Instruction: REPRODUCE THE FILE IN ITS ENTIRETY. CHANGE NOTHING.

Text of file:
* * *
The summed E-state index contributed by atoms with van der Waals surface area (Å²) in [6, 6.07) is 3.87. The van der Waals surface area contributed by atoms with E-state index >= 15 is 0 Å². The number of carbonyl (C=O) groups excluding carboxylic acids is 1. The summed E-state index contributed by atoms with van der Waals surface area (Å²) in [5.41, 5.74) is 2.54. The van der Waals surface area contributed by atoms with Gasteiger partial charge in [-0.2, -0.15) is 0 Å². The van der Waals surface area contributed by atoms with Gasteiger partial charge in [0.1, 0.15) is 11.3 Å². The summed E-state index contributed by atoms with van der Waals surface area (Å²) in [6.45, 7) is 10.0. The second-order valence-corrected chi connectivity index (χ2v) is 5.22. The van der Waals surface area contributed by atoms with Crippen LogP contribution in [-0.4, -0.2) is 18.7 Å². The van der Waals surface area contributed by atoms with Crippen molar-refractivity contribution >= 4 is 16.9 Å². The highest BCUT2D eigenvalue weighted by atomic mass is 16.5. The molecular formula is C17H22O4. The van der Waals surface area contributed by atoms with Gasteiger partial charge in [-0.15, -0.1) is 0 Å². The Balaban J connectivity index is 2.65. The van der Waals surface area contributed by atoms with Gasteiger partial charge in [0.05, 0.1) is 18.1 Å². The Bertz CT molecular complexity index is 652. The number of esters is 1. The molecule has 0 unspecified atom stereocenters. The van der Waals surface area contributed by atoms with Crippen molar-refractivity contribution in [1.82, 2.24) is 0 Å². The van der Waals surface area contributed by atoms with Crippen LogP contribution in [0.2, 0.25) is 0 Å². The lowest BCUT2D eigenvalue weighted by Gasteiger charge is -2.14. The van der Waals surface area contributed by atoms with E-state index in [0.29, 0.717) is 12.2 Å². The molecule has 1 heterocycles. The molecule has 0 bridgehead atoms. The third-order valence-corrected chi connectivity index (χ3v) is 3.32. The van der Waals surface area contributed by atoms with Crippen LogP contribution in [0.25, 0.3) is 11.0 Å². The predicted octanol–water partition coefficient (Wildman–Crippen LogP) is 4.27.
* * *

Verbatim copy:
The summed E-state index contributed by atoms with van der Waals surface area (Å²) in [6, 6.07) is 3.87. The van der Waals surface area contributed by atoms with E-state index >= 15 is 0 Å². The number of carbonyl (C=O) groups excluding carboxylic acids is 1. The summed E-state index contributed by atoms with van der Waals surface area (Å²) in [5.41, 5.74) is 2.54. The van der Waals surface area contributed by atoms with Gasteiger partial charge in [-0.2, -0.15) is 0 Å². The van der Waals surface area contributed by atoms with Gasteiger partial charge in [0.1, 0.15) is 11.3 Å². The summed E-state index contributed by atoms with van der Waals surface area (Å²) in [6.45, 7) is 10.0. The second-order valence-corrected chi connectivity index (χ2v) is 5.22. The van der Waals surface area contributed by atoms with Crippen LogP contribution in [-0.4, -0.2) is 18.7 Å². The van der Waals surface area contributed by atoms with Crippen molar-refractivity contribution >= 4 is 16.9 Å². The highest BCUT2D eigenvalue weighted by atomic mass is 16.5. The molecular formula is C17H22O4. The van der Waals surface area contributed by atoms with Gasteiger partial charge in [-0.15, -0.1) is 0 Å². The Balaban J connectivity index is 2.65. The van der Waals surface area contributed by atoms with Gasteiger partial charge in [0.05, 0.1) is 18.1 Å². The Bertz CT molecular complexity index is 652. The number of esters is 1. The molecule has 0 unspecified atom stereocenters. The van der Waals surface area contributed by atoms with Crippen molar-refractivity contribution in [1.82, 2.24) is 0 Å². The van der Waals surface area contributed by atoms with Crippen LogP contribution in [0.2, 0.25) is 0 Å². The lowest BCUT2D eigenvalue weighted by Gasteiger charge is -2.14. The van der Waals surface area contributed by atoms with E-state index in [0.29, 0.717) is 12.2 Å². The molecule has 1 heterocycles. The molecule has 0 bridgehead atoms. The third-order valence-corrected chi connectivity index (χ3v) is 3.32. The van der Waals surface area contributed by atoms with Crippen LogP contribution in [0.25, 0.3) is 11.0 Å². The predicted octanol–water partition coefficient (Wildman–Crippen LogP) is 4.27.